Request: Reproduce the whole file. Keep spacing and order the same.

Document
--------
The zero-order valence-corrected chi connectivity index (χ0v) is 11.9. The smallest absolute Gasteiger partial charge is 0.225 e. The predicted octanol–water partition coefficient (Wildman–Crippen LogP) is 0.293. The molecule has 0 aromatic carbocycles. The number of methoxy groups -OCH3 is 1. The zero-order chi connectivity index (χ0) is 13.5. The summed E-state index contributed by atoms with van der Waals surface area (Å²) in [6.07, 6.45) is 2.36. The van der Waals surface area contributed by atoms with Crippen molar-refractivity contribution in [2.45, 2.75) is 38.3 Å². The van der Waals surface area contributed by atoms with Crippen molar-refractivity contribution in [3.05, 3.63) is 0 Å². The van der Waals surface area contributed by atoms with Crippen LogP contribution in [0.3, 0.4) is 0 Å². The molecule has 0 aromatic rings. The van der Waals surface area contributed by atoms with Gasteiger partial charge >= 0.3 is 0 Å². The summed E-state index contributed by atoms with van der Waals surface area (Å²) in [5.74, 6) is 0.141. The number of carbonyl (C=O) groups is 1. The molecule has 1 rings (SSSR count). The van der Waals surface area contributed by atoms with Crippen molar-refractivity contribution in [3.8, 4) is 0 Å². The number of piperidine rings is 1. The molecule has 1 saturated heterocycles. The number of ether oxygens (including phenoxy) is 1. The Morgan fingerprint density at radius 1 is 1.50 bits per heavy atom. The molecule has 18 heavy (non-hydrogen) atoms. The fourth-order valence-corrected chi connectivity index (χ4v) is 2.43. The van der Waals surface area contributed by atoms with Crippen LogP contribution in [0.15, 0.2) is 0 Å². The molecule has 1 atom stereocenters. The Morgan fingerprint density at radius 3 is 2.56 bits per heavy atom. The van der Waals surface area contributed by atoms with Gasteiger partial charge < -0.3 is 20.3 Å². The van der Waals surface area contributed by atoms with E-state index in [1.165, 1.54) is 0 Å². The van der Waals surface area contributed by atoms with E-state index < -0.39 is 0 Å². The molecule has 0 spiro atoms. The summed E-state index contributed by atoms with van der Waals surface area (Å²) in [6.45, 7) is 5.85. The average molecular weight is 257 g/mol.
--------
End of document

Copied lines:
The zero-order valence-corrected chi connectivity index (χ0v) is 11.9. The smallest absolute Gasteiger partial charge is 0.225 e. The predicted octanol–water partition coefficient (Wildman–Crippen LogP) is 0.293. The molecule has 0 aromatic carbocycles. The number of methoxy groups -OCH3 is 1. The zero-order chi connectivity index (χ0) is 13.5. The summed E-state index contributed by atoms with van der Waals surface area (Å²) in [6.07, 6.45) is 2.36. The van der Waals surface area contributed by atoms with Crippen molar-refractivity contribution in [2.45, 2.75) is 38.3 Å². The van der Waals surface area contributed by atoms with Crippen molar-refractivity contribution in [3.05, 3.63) is 0 Å². The van der Waals surface area contributed by atoms with Crippen LogP contribution in [0.3, 0.4) is 0 Å². The molecule has 0 aromatic rings. The van der Waals surface area contributed by atoms with Gasteiger partial charge >= 0.3 is 0 Å². The summed E-state index contributed by atoms with van der Waals surface area (Å²) in [5.74, 6) is 0.141. The number of carbonyl (C=O) groups is 1. The molecule has 1 rings (SSSR count). The van der Waals surface area contributed by atoms with Crippen molar-refractivity contribution in [3.8, 4) is 0 Å². The number of piperidine rings is 1. The molecule has 1 saturated heterocycles. The number of ether oxygens (including phenoxy) is 1. The Morgan fingerprint density at radius 1 is 1.50 bits per heavy atom. The molecule has 18 heavy (non-hydrogen) atoms. The fourth-order valence-corrected chi connectivity index (χ4v) is 2.43. The van der Waals surface area contributed by atoms with Crippen LogP contribution in [0.15, 0.2) is 0 Å². The molecule has 1 atom stereocenters. The Morgan fingerprint density at radius 3 is 2.56 bits per heavy atom. The van der Waals surface area contributed by atoms with Gasteiger partial charge < -0.3 is 20.3 Å². The van der Waals surface area contributed by atoms with E-state index in [1.165, 1.54) is 0 Å². The van der Waals surface area contributed by atoms with E-state index < -0.39 is 0 Å². The molecule has 0 spiro atoms. The summed E-state index contributed by atoms with van der Waals surface area (Å²) in [6.45, 7) is 5.85. The average molecular weight is 257 g/mol.